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Authors: Bertioli, David J and Jenkins, Jerry and Clevenger, Josh and Dudchenko, Olga and Gao, Dongying and Seijo, Guillermo and Leal-Bertioli, Soraya C M and Ren, Longhui and Farmer, Andrew D and Pandey, Manish K and Samoluk, Sergio S and Abernathy, Brian and Agarwal, Gaurav and Ballén-Taborda, Carolina and Cameron, Connor and Campbell, Jacqueline and Chavarro, Carolina and Chitikineni, Annapurna and Chu, Ye and Dash, Sudhansu and El Baidouri, Moaine and Guo, Baozhu and Huang, Wei and Kim, Kyung Do and Korani, Walid and Lanciano, Sophie and Lui, Christopher G and Mirouze, Marie and Moretzsohn, Márcio C and Pham, Melanie and Shin, Jin Hee and Shirasawa, Kenta and Sinharoy, Senjuti and Sreedasyam, Avinash and Weeks, Nathan T and Zhang, Xinyou and Zheng, Zheng and Sun, Ziqi and Froenicke, Lutz and Aiden, Erez L and Michelmore, Richard and Varshney, Rajeev K and Holbrook, C Corley and Cannon, Ethalinda K S and Scheffler, Brian E and Grimwood, Jane and Ozias-Akins, Peggy and Cannon, Steven B and Jackson, Scott A and Schmutz, Jeremy

Like many other crops, the cultivated peanut (Arachis hypogaea L.) is of hybrid origin and has a polyploid genome that contains essentially complete sets of chromosomes from two ancestral species. Here we report the genome sequence of peanut and show that after its polyploid origin, the genome has evolved through mobile-element activity, deletions and by the flow of genetic information between corresponding ancestral chromosomes (that is, homeologous recombination). Uniformity of patterns of homeologous recombination at the ends of chromosomes favors a single origin for cultivated peanut and its wild counterpart A. monticola. However, through much of the genome, homeologous recombination has created diversity. Using new polyploid hybrids made from the ancestral species, we show how this can generate phenotypic changes such as spontaneous changes in the color of the flowers. We suggest that diversity generated by these genetic mechanisms helped to favor the domestication of the polyploid A. hypogaea over other diploid Arachis species cultivated by humans.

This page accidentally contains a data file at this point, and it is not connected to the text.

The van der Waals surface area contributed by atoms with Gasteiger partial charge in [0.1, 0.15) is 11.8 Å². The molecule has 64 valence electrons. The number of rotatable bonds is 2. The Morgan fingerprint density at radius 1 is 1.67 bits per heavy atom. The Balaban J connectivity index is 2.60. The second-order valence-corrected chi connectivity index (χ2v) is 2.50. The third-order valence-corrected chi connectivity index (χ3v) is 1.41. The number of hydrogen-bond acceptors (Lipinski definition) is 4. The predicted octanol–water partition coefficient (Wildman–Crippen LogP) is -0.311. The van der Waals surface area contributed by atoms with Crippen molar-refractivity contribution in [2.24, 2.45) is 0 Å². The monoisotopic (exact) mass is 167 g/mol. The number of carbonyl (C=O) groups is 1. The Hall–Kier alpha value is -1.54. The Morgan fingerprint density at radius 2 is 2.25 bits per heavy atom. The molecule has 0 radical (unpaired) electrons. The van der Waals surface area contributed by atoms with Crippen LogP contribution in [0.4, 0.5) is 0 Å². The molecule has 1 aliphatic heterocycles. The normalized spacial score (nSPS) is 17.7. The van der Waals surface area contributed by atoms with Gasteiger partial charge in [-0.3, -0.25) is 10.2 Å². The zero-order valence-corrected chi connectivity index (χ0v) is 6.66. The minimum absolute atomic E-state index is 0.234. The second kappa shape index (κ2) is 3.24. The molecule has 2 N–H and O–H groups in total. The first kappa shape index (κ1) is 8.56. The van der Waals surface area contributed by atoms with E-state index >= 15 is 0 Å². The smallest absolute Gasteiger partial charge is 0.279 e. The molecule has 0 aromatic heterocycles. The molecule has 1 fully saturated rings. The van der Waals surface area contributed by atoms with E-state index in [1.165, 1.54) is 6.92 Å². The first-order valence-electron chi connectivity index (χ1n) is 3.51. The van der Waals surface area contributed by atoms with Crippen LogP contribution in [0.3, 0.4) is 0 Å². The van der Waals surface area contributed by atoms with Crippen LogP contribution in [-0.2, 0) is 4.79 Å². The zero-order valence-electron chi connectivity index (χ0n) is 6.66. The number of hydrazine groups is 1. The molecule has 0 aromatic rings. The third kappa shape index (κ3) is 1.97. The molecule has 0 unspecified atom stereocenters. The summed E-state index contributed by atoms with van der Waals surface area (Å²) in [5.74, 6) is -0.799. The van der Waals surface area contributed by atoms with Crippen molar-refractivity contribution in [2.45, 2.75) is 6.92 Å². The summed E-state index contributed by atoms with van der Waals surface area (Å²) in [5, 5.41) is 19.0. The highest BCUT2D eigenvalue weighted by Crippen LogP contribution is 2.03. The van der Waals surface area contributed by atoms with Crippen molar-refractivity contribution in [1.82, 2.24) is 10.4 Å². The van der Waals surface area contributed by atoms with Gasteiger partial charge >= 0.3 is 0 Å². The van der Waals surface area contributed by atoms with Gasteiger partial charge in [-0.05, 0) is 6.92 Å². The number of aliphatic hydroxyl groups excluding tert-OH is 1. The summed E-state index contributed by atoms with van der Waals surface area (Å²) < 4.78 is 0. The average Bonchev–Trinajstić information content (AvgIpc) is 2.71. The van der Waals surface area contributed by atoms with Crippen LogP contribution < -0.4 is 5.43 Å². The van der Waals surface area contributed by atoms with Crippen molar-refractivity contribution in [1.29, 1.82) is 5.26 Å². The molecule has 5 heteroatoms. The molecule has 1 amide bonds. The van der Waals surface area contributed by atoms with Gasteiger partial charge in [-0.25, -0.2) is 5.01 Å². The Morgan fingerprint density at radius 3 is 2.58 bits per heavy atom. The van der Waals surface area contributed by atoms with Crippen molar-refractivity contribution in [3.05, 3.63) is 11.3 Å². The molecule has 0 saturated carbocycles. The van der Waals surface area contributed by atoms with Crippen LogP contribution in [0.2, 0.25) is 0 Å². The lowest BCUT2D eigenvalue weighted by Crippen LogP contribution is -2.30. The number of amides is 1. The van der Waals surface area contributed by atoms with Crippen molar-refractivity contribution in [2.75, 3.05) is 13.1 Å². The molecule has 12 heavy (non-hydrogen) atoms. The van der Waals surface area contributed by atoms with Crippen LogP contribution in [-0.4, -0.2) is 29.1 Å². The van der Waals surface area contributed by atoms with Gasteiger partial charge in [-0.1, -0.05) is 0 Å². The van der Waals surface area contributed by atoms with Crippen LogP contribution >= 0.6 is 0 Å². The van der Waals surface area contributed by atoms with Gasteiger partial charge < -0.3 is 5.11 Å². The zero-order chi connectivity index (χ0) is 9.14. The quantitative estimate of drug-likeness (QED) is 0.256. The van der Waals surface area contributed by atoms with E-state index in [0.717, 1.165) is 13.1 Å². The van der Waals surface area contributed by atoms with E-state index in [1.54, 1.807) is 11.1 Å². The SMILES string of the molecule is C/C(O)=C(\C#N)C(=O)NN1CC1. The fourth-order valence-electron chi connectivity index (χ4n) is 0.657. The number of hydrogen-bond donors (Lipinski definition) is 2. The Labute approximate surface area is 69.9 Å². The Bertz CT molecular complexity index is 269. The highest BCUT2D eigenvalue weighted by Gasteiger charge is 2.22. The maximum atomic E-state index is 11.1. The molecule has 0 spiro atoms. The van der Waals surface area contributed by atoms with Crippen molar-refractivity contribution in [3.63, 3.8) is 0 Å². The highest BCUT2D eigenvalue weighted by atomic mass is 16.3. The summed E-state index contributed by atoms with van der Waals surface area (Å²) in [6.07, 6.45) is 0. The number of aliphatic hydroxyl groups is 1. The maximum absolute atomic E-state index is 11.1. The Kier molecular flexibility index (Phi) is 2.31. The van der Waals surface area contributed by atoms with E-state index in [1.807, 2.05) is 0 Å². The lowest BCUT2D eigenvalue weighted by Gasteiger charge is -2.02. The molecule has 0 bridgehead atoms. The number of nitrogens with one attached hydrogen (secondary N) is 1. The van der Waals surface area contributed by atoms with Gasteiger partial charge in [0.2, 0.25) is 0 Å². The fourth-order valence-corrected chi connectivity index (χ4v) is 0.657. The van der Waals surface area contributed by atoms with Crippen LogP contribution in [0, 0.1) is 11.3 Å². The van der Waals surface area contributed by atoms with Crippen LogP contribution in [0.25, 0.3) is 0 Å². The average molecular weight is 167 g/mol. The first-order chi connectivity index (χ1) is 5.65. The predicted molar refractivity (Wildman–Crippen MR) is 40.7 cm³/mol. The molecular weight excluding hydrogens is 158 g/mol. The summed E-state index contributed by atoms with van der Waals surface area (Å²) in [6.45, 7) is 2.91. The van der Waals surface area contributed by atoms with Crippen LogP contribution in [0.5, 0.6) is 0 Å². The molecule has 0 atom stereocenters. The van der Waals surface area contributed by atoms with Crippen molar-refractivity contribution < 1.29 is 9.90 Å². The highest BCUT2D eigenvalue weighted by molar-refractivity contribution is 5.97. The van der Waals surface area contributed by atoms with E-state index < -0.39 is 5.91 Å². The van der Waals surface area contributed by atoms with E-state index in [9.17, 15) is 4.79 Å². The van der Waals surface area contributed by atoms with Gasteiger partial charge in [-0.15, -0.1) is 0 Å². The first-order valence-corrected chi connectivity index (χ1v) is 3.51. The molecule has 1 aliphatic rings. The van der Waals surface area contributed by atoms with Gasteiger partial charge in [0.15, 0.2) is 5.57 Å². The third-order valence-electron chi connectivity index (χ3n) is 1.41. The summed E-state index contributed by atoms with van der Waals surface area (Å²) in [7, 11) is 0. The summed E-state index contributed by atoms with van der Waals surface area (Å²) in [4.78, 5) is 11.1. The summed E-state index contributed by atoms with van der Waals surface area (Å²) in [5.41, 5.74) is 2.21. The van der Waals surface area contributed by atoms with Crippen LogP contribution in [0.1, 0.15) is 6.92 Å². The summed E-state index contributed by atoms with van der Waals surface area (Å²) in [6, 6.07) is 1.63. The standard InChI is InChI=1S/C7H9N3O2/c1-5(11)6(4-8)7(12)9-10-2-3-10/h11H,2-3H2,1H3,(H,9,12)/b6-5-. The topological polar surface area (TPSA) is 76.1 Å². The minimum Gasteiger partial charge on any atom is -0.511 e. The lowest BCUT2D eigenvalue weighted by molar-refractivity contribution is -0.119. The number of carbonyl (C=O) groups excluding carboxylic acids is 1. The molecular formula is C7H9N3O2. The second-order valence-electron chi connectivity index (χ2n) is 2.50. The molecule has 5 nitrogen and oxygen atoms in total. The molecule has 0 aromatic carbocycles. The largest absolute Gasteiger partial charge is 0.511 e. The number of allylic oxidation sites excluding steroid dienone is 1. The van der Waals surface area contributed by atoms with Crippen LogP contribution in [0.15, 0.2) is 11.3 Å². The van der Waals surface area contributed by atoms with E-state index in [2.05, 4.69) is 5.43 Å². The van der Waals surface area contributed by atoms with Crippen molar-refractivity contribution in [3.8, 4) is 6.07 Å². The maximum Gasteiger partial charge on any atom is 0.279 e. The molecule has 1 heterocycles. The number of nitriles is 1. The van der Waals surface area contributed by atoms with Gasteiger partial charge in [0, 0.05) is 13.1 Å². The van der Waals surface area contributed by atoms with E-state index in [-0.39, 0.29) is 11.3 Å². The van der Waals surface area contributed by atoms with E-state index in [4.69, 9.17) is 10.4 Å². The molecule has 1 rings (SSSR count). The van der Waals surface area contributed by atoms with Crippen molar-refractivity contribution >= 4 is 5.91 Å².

Journal: Nature genetics
DOI: 10.1038/s41588-019-0405-z
Year: 2019

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